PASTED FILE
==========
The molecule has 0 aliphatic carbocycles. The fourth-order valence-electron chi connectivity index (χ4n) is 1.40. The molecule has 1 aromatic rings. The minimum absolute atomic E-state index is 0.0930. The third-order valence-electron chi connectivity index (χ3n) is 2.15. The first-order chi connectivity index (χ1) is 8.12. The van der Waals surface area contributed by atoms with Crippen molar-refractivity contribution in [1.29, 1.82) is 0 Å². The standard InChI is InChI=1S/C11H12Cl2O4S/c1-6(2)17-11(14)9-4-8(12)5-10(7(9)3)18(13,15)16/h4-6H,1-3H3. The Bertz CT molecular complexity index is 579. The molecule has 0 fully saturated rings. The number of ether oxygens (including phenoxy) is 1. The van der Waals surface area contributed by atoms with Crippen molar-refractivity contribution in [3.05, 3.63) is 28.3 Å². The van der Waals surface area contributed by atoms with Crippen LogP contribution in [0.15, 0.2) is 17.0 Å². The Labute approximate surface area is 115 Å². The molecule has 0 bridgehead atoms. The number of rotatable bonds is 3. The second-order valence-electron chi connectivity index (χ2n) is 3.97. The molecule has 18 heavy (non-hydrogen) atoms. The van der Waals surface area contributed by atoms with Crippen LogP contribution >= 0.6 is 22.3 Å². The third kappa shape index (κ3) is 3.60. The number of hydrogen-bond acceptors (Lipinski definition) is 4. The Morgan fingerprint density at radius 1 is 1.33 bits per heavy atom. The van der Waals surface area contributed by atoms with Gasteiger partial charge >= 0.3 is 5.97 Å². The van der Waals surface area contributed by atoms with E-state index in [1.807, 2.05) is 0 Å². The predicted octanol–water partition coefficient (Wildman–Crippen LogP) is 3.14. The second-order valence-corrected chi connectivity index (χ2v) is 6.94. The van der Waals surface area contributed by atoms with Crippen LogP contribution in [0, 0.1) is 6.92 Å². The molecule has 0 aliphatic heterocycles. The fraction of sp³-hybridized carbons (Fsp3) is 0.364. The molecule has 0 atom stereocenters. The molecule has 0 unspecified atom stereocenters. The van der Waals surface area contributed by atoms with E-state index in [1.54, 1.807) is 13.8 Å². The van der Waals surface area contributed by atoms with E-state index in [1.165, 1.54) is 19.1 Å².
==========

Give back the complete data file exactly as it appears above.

The molecule has 0 aliphatic carbocycles. The fourth-order valence-electron chi connectivity index (χ4n) is 1.40. The molecule has 1 aromatic rings. The minimum absolute atomic E-state index is 0.0930. The third-order valence-electron chi connectivity index (χ3n) is 2.15. The first-order chi connectivity index (χ1) is 8.12. The van der Waals surface area contributed by atoms with Crippen molar-refractivity contribution in [1.29, 1.82) is 0 Å². The standard InChI is InChI=1S/C11H12Cl2O4S/c1-6(2)17-11(14)9-4-8(12)5-10(7(9)3)18(13,15)16/h4-6H,1-3H3. The Bertz CT molecular complexity index is 579. The molecule has 0 fully saturated rings. The number of ether oxygens (including phenoxy) is 1. The van der Waals surface area contributed by atoms with Crippen molar-refractivity contribution in [3.05, 3.63) is 28.3 Å². The van der Waals surface area contributed by atoms with Crippen LogP contribution in [0.15, 0.2) is 17.0 Å². The Labute approximate surface area is 115 Å². The molecule has 0 bridgehead atoms. The number of rotatable bonds is 3. The second-order valence-electron chi connectivity index (χ2n) is 3.97. The molecule has 18 heavy (non-hydrogen) atoms. The van der Waals surface area contributed by atoms with Crippen LogP contribution >= 0.6 is 22.3 Å². The third kappa shape index (κ3) is 3.60. The number of hydrogen-bond acceptors (Lipinski definition) is 4. The Morgan fingerprint density at radius 1 is 1.33 bits per heavy atom. The van der Waals surface area contributed by atoms with Gasteiger partial charge >= 0.3 is 5.97 Å². The van der Waals surface area contributed by atoms with E-state index in [1.807, 2.05) is 0 Å². The predicted octanol–water partition coefficient (Wildman–Crippen LogP) is 3.14. The second-order valence-corrected chi connectivity index (χ2v) is 6.94. The van der Waals surface area contributed by atoms with Crippen LogP contribution in [0, 0.1) is 6.92 Å². The molecule has 0 aliphatic heterocycles. The fraction of sp³-hybridized carbons (Fsp3) is 0.364. The molecule has 0 atom stereocenters. The molecule has 0 unspecified atom stereocenters. The van der Waals surface area contributed by atoms with E-state index in [1.54, 1.807) is 13.8 Å². The van der Waals surface area contributed by atoms with E-state index in [1.165, 1.54) is 19.1 Å².